Netflix is adding two new documentaries to its crowded 2017 roster: “Joan Didion: The Center Will Not Hold.” and “Voyeur,” both of which will premiere at the 55th New York Film Festival and launch globally on Netflix later this year.
Author Joan Didion’s nephew, actor-director-producer Griffin Dunne, has been laboring on this portrait of his aunt for years. The film spans more than 50 years of essays, novels, screenplays, and criticism, as Didion chronicled America’s cultural and political tides, from the literati scene of New York in the 1950s and early ’60s to her home state of California, where she wrote “Slouching Toward Bethlehem” and “The White Album” and such film scripts as “The Panic in Needle Park.”
Julian Wasser photographer
Dunne unearths a trove of archival footage and interviews his aunt at length about the many people she met and interviewed as well as her husband, writer John Gregory Dunne. She tells stories of partying with Janis Joplin, hanging out in a recording studio with Jim Morrison, and cooking dinner for one of Charles Manson’s women.
Dunne shot Didion in settings “to evoke the essays she’s writing,” he told me. “And she’s reading from her work to make sort of a visual tapestry with archival footage from her life.”
Dunne also interviewed Harrison Ford and many other Didion friends who knew her from the literary and art worlds as well as “students no one’s ever heard of whose lives were transformed by her essays that helped them become the people they become,” he said. “She has had such a profound effect on so many people. It covers all her life – it’s one of those things, many people remember their first Joan Didion story. And part of our presentation is interviews talking about writers and actors and directors from the ’70s and their houses in Broad Beach and Brentwood where they threw real dinner parties with an incredible collection of people: from the cinema world and journalism and cops and homicide detectives and D.A.s and movie stars.”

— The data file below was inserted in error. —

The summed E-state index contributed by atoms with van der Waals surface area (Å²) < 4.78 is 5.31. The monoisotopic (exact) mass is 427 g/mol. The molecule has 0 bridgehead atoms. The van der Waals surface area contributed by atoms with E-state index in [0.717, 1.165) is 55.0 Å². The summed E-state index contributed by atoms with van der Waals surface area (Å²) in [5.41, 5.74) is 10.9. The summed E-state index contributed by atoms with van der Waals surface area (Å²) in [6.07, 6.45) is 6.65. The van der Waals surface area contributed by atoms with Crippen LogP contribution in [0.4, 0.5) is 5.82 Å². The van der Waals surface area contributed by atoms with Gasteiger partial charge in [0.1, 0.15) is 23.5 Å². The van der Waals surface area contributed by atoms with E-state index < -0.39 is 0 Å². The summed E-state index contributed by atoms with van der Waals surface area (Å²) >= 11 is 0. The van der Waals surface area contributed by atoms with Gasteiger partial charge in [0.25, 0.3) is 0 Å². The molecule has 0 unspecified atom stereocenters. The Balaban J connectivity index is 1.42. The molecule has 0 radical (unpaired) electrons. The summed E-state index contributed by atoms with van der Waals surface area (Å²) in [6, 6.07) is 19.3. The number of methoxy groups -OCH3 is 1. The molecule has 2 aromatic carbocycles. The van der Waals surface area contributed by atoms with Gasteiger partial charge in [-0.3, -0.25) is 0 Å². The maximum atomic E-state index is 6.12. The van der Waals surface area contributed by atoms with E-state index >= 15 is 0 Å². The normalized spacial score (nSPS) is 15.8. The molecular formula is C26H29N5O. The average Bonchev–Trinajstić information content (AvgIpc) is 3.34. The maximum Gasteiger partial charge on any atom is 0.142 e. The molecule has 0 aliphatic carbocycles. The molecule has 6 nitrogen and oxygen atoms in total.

Directed by Dunne, and produced by Dunne, Mary Recine, and Annabelle Dunne, the Netflix original documentary will launch Oct. 27.
Another New York Film Festival debut is Myles Kane and Josh Koury’s “Voyeur,” which follows 84-year-old New Journalism exemplar Gay Talese as he reports his controversial portrait of Colorado motel owner, Gerald Foos, who for decades secretly watched his guests with through attic ceiling vents.
“Voyeur” is a Netflix original documentary, in association with Impact Partners, produced by Brooklyn Underground Films in association with Chicago Media Project and Public Record.
The streaming service continues to dominate the documentary world. Netflix is an astute buyer and producer of top-flight documentaries and knows how to campaign for them. Other notable Netflix documentaries in the awards conversation this year include “Chasing Coral,” “Icarus” and “Strong Island.” After nabbing Oscar nominations for five features and two shorts since 2013, the streaming site won its first Oscar in February for Syria short “White Helmets.”
At Sundance, Netflix scooped up U.S. Documentary audience-award-winner “Chasing Coral,” a heartrending, eye-popping follow-up to Jeff Orlowski’s “Chasing Ice,” similarly documenting the technological feats required to go underwater to film the process of vivid live coral reefs succumbing to warm-water temperatures. Netflix and the “Chasing Coral” team are also engaged in an all-out social action campaign.
Also building buzz out of Sundance was African-American transgender filmmaker Yance Ford’s “Strong Island,” which won a Special Jury Prize for Storytelling for this deeply emotional, in-your-face docu-memoir about the murder of his beloved brother by a Long Island white man. Ford walks us through his family history and dives into a procedural investigation into the homicide, trying to understand why his brother’s killer was never charged.
Netflix’s $5-million Sundance pickup “Icarus” is from marathon biker Bryan Fogel, who stumbled upon a riveting global scoop: the Russian Olympic doping scandal. The twisty documentary earned raves. Netflix is also releasing Kitty Green’s well-received Sundance beauty-contest expose “Casting JonBenet” and Brian Knappenberger’s chilling freedom of speech expose “Nobody Speak.”